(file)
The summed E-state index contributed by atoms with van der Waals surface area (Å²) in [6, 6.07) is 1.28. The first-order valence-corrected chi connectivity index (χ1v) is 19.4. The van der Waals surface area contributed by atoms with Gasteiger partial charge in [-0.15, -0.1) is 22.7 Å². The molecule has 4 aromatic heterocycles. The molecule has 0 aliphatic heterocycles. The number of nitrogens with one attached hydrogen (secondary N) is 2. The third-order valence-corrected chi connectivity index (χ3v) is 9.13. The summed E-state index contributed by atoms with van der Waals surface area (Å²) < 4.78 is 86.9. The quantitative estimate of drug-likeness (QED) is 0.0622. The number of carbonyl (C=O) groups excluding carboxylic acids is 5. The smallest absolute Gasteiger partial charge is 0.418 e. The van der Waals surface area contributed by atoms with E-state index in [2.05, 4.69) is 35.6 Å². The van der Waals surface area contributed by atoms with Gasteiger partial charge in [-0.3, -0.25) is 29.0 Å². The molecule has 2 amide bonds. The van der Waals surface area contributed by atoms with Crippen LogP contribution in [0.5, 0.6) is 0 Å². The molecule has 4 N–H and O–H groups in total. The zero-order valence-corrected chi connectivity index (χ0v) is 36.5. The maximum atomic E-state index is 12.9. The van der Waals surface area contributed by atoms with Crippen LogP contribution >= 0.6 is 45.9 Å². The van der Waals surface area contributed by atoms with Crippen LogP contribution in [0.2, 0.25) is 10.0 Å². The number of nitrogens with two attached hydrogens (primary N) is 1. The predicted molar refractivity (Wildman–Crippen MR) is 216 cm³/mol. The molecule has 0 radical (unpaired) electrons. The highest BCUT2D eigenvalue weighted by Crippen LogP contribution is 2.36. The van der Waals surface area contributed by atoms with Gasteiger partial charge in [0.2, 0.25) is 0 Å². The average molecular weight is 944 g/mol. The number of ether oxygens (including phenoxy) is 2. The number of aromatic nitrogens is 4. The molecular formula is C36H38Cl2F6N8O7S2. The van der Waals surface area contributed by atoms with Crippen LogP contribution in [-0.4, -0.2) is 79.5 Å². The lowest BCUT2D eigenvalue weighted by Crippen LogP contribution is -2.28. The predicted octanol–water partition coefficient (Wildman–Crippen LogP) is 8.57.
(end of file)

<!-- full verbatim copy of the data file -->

The summed E-state index contributed by atoms with van der Waals surface area (Å²) in [6, 6.07) is 1.28. The first-order valence-corrected chi connectivity index (χ1v) is 19.4. The van der Waals surface area contributed by atoms with Gasteiger partial charge in [-0.15, -0.1) is 22.7 Å². The molecule has 4 aromatic heterocycles. The molecule has 0 aliphatic heterocycles. The number of nitrogens with one attached hydrogen (secondary N) is 2. The third-order valence-corrected chi connectivity index (χ3v) is 9.13. The summed E-state index contributed by atoms with van der Waals surface area (Å²) < 4.78 is 86.9. The quantitative estimate of drug-likeness (QED) is 0.0622. The number of carbonyl (C=O) groups excluding carboxylic acids is 5. The smallest absolute Gasteiger partial charge is 0.418 e. The van der Waals surface area contributed by atoms with E-state index in [2.05, 4.69) is 35.6 Å². The van der Waals surface area contributed by atoms with Gasteiger partial charge in [-0.3, -0.25) is 29.0 Å². The molecule has 2 amide bonds. The van der Waals surface area contributed by atoms with Crippen LogP contribution in [0.5, 0.6) is 0 Å². The molecule has 4 N–H and O–H groups in total. The zero-order valence-corrected chi connectivity index (χ0v) is 36.5. The maximum atomic E-state index is 12.9. The van der Waals surface area contributed by atoms with Crippen LogP contribution >= 0.6 is 45.9 Å². The van der Waals surface area contributed by atoms with Crippen LogP contribution in [0.2, 0.25) is 10.0 Å². The number of nitrogens with two attached hydrogens (primary N) is 1. The predicted molar refractivity (Wildman–Crippen MR) is 216 cm³/mol. The molecule has 0 radical (unpaired) electrons. The highest BCUT2D eigenvalue weighted by Crippen LogP contribution is 2.36. The van der Waals surface area contributed by atoms with Gasteiger partial charge in [0.2, 0.25) is 0 Å². The average molecular weight is 944 g/mol. The number of ether oxygens (including phenoxy) is 2. The number of aromatic nitrogens is 4. The molecular formula is C36H38Cl2F6N8O7S2. The van der Waals surface area contributed by atoms with Crippen LogP contribution in [-0.4, -0.2) is 79.5 Å². The lowest BCUT2D eigenvalue weighted by Crippen LogP contribution is -2.28. The predicted octanol–water partition coefficient (Wildman–Crippen LogP) is 8.57.